FARMERS POWERING COMMUNITIES: American Farmland Trust, Edelen Renewables and Arcadia Announce Partnership to Combat Climate Change by Advancing Smart Solar

American Farmland Trust News Release

WASHINGTON – SEPT 27, 2022 –  American Farmland TrustEdelen Renewables and Arcadia today announced a partnership, Farmers Powering Communities, to combat climate change through solar energy development while protecting America’s farmland and ranchland for growing food, fuel and fiber. The partnership provides more farmers with the opportunity for a new revenue stream and brings renewable energy to communities where it has not yet been available.   

Farmers Powering Communities will advance community solar projects of 25 to 50 acres to provide green energy to those who do not have access to rooftop solar – connecting them with local solar farms and bringing resiliency to more Americans. Increasing numbers of U.S. residents have installed rooftop solar on their property, but two-thirds of Americans cannot do so, either because they live in multi-family dwellings or because they rent their homes or because they cannot afford it. Community solar projects bridge the gap, connecting people to shared solar facilities. The partnership will identify the best land for new solar farms, establish installations and link them to local energy providers who will provide the power to residents at costs lower than the market average. Together, the partners will work to create 500 megawatts of community solar capacity in five years.  

AFT’s Smart SolarSM principles will guide the location of development to ensure that it prioritizes solar siting within the built environment (rooftops, carports, irrigation ditches), on disturbed and contaminated lands (brownfields, landfills, reclaimed mining lands), and lastly, on marginal agricultural land instead of prime farmland. Where solar development occurs on good farmland, the installation should be agrivoltaic—or dual-use — allowing farming or ranching to continue in concert with solar energy production. As we build new solar, it’s critical not to harm agricultural systems which themselves help combat climate change by sequestering carbon. 

“Farmers are on the frontlines of climate change, experiencing extreme weather events that impact their crops, livestock and livelihoods,” said John Piotti, AFT president and CEO. “We also know that farms can be part of the solution to the climate crisis. Farmland can draw carbon from the air to rebuild soil when farmed using climate-smart practices like cover crops and reduced tillage.  We need to dramatically ramp up solar energy production while retaining our farms and ranches. That’s what this partnership is all about. Doing solar the right way and putting it in the right place is what we call Smart Solar.”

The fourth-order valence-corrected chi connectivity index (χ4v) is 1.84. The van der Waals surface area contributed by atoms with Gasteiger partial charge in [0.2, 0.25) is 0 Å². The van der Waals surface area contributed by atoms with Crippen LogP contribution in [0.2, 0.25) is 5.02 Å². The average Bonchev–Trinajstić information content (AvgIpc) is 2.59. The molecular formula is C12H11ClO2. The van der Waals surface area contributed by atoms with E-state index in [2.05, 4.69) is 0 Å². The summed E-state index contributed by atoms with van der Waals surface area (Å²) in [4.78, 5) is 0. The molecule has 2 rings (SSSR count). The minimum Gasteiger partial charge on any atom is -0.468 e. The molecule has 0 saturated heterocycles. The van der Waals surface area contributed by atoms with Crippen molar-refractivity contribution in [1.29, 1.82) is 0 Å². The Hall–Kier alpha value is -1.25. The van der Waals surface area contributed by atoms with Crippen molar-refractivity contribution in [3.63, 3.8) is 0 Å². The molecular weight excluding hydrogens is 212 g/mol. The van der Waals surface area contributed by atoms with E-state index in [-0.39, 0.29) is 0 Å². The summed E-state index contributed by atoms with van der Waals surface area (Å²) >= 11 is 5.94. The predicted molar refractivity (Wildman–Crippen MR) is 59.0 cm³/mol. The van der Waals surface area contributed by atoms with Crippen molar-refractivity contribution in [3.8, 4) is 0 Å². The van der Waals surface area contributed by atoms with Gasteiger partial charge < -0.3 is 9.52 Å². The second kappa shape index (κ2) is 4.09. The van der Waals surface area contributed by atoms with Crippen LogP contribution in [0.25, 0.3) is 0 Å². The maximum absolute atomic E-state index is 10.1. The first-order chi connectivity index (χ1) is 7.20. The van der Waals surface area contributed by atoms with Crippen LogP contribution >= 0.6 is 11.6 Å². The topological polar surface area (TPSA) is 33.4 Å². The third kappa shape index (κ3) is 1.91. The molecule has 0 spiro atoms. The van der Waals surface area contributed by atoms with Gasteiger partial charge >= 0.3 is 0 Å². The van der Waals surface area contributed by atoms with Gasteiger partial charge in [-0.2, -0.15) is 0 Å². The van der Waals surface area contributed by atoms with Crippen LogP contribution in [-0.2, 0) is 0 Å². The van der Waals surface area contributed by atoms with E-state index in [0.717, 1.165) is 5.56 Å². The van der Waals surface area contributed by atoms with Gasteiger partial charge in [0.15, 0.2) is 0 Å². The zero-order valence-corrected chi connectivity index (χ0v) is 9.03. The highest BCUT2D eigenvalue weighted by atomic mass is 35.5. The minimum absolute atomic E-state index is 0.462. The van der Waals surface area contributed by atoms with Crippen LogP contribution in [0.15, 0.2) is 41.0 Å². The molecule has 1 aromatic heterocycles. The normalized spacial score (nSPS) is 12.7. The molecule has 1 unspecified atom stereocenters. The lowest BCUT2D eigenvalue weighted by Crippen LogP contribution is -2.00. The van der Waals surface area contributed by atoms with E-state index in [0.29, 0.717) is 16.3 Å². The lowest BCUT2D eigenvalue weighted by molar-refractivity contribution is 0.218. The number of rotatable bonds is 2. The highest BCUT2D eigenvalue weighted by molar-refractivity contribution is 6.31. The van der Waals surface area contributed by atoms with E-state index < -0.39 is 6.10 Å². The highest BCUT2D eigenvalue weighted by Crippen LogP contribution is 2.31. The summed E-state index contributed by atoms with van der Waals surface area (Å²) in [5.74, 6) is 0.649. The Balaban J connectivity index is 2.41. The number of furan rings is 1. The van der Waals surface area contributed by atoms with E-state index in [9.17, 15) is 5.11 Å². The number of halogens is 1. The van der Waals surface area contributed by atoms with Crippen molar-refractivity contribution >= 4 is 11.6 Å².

“For too long, agricultural land preservationists and green energy advocates have been at cross purposes,” said Adam Edelen, founder and CEO of Kentucky-based Edelen Renewables. “Bringing together those working to feed the planet with those working to power America offers an inspiring and workable path forward. This historic partnership will keep family farmers on their land, open a new front in battling climate change and benefit the checkbooks of lower-income ratepayers. This is a partnership in which everybody wins and is proof positive that Americans can bridge divides to make our communities, country and the world more sustainable, prosperous and resilient.” 

“Arcadia was founded on the simple idea that everyone deserves access to clean energy, and our technology platform already manages over one gigawatt of cheaper, cleaner community solar for communities across the U.S.,” said Kiran Bhatraju, founder and CEO of Arcadia. “The nation’s farmland communities have long been on the front lines of climate change, and this partnership will give them a powerful new weapon in that fight, all while providing steady new revenues.”